B - 4'-10" (This would be the recent model. I have seen an early one, similar to an R)*
C - 5'-7" *
M - 5'-2" scale SA
M - 5'-2" scale SA*
M-2 - 5'-2" *
G - 5'-6" scale ST
R - 5'-8" scale ST
R - 5'-8" scale ST*
E - 5'-8" (20 bass notes, vs. 26 for the R)
C - 6'-3" scale SC
L - 6'-3" scale SC
L - 6'-3" scale SC*
F - 7'-0" scale SF
SF-10 - 7'-0"*
D - 9'-0" scale SD, SD-6
SD-10 - 9'-0"*
SD-10A - 9'-0"*

The scales marked with an * have vertical hitch pins, which would make them recent models. There are probably other models, some of which Baldwin may not even know about any more.
Posted by: Randy Karasik

Re: Baldwin grand models - history? - 12/10/09 08:08 AM

Originally Posted By: charleslang
Summary (taking John Pels' word for the C since he rebuilt one) :

A - about 5'6"
H - 5'8"
R - 5'8" (still production)
R-ST - 5'6-8"
E - 5'8" (very old model)
G - 5'8"

M - 5'2" (still production)
C - 6'2"
B - 4'10"
L - 6'3" (still production)


I just tuned a Baldwin C, 6'2" yesterday for my first time. This poor piano is really showing its age at this point. It is owned by a 90 year old gentlemen who loves to play it for hours a day. His favorite composer is Schubert.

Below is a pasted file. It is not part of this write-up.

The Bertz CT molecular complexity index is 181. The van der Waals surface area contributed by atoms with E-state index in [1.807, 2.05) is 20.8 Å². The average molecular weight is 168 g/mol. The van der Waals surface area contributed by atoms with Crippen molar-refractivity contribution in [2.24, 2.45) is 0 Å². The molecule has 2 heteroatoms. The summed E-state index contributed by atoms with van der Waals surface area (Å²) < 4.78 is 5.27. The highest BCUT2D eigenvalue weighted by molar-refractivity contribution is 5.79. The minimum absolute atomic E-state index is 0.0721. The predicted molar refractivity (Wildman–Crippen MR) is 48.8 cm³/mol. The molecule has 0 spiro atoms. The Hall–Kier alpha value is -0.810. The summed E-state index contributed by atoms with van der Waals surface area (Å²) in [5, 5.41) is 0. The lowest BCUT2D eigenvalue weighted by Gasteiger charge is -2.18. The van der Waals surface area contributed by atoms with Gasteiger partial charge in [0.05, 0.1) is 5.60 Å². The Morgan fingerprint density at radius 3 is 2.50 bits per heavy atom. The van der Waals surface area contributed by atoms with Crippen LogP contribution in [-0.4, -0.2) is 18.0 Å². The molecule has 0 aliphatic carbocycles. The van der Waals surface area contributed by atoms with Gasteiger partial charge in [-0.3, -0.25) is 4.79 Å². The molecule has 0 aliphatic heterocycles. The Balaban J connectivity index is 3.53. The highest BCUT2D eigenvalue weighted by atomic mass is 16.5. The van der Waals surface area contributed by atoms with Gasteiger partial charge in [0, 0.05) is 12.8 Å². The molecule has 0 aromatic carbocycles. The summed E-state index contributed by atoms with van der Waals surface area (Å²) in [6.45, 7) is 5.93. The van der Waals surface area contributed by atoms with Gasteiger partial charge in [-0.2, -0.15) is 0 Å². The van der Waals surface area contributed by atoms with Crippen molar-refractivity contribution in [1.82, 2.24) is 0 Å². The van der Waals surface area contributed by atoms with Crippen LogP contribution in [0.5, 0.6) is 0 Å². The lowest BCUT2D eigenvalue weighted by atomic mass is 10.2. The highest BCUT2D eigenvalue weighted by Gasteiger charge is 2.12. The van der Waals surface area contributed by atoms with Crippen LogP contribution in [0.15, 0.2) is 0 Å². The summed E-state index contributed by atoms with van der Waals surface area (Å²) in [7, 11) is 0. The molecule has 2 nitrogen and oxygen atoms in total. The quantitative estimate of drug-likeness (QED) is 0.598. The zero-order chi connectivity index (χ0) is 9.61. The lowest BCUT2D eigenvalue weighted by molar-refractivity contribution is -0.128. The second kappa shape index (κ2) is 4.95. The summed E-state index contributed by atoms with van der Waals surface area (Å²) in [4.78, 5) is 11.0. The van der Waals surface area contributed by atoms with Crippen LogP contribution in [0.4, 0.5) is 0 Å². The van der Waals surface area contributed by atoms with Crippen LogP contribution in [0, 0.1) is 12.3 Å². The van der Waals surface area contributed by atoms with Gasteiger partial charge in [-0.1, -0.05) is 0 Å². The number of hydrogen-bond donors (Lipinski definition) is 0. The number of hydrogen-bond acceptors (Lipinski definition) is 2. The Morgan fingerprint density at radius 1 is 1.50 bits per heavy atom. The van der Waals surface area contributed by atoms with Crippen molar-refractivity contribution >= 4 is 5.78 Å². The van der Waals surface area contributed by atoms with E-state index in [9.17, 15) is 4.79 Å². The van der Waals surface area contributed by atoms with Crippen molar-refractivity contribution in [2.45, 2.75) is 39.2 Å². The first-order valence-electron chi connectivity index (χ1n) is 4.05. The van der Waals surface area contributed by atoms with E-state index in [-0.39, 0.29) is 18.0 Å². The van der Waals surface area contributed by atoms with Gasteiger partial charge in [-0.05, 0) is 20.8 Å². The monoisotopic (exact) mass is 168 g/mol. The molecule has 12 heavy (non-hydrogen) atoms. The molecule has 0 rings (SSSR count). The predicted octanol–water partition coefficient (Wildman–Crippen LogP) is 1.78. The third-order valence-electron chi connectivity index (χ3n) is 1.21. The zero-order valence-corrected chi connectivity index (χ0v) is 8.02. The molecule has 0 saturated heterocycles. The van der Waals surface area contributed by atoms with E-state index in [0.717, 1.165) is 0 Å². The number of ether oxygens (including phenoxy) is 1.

The piano amazed me in some respects. It has a killer soundboard with no weak spots anywhere - a huge sound, much like an L. The pin block is still good with all tuning pins tight. The strings look to be original, with iron-wrapped doubles in the lower tenor section.

The action was all beat to heck. Key bushings are shot, a hole in the sustain pedal from wear, etc. The hammers had been partially replaced, and all were in great need of shaping and voicing. The current sound is very bright and harsh in some areas and soft and muddled in others. The newer hammers actually had loose flange bushings and loose heads.

The only complaint the owner had was with the repetition on two notes. I adjusted the rep springs and he was totally happy with the piano after the tuning. He sat down and played with the most amazing touch - each note was soft and sweet and the piano sounded like a new instrument.

It was an astonishing moment for me to watch and listen to this man play that particular piano. Just amazing.

Someday, that piano will get rebuilt and the new owner will have a fantastic piano. There's something to the older Baldwin grands that most pianos simply don't come close to having.

Posted by: NoctuGranes

Re: Baldwin grand models - history? - 12/10/09 09:03 AM

Update (on this slow-moving thread).
I've had my newly rebuilt PianoCraft 1906 Baldwin C for almost a year now.
Just yesterday I was speaking to my tech (does all the Steinways for the local university system) about some normal settling-in tweaks in voicing, etc. and he keeps telling me to just completely chill because it's the best Baldwin he's ever seen and a fantastic instrument.
The "C" is very powerful for its size. "huge sound" is accurate. My PianoCraft version (new soundboard and tweaks to action weighting and geometry and cold-pressed hammers) is also very expressive. A nice combo.